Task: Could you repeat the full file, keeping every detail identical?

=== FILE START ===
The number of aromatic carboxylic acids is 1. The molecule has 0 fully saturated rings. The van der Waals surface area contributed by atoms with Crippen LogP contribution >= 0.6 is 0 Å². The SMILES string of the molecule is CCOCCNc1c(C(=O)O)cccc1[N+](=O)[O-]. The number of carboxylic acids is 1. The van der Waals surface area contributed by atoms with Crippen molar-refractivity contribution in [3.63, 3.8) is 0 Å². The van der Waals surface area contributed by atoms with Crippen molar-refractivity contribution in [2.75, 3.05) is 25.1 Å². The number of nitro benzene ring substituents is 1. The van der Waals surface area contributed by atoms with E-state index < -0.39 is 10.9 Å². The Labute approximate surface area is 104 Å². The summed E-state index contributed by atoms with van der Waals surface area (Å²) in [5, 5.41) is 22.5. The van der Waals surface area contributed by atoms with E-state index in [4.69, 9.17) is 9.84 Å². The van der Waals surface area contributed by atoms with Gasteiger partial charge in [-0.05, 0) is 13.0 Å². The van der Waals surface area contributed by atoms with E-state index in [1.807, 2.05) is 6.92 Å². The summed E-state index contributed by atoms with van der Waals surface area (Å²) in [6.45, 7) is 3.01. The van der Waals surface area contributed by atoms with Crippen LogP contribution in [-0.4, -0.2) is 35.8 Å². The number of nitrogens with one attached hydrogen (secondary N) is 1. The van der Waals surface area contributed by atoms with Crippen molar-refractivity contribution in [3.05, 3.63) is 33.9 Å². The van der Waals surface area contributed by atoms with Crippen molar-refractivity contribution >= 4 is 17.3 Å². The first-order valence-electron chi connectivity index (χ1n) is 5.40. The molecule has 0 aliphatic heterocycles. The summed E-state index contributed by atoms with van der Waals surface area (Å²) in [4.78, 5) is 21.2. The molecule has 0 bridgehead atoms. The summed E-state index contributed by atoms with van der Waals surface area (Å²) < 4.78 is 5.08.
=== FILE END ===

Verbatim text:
The number of aromatic carboxylic acids is 1. The molecule has 0 fully saturated rings. The van der Waals surface area contributed by atoms with Crippen LogP contribution >= 0.6 is 0 Å². The SMILES string of the molecule is CCOCCNc1c(C(=O)O)cccc1[N+](=O)[O-]. The number of carboxylic acids is 1. The van der Waals surface area contributed by atoms with Crippen molar-refractivity contribution in [3.63, 3.8) is 0 Å². The van der Waals surface area contributed by atoms with Crippen molar-refractivity contribution in [2.75, 3.05) is 25.1 Å². The number of nitro benzene ring substituents is 1. The van der Waals surface area contributed by atoms with E-state index < -0.39 is 10.9 Å². The Labute approximate surface area is 104 Å². The summed E-state index contributed by atoms with van der Waals surface area (Å²) in [5, 5.41) is 22.5. The van der Waals surface area contributed by atoms with E-state index in [4.69, 9.17) is 9.84 Å². The van der Waals surface area contributed by atoms with Gasteiger partial charge in [-0.05, 0) is 13.0 Å². The van der Waals surface area contributed by atoms with E-state index in [1.807, 2.05) is 6.92 Å². The summed E-state index contributed by atoms with van der Waals surface area (Å²) in [6.45, 7) is 3.01. The van der Waals surface area contributed by atoms with Crippen LogP contribution in [-0.4, -0.2) is 35.8 Å². The number of nitrogens with one attached hydrogen (secondary N) is 1. The van der Waals surface area contributed by atoms with Crippen molar-refractivity contribution in [3.05, 3.63) is 33.9 Å². The van der Waals surface area contributed by atoms with Crippen molar-refractivity contribution >= 4 is 17.3 Å². The first-order valence-electron chi connectivity index (χ1n) is 5.40. The molecule has 0 aliphatic heterocycles. The summed E-state index contributed by atoms with van der Waals surface area (Å²) in [4.78, 5) is 21.2. The molecule has 0 bridgehead atoms. The summed E-state index contributed by atoms with van der Waals surface area (Å²) < 4.78 is 5.08.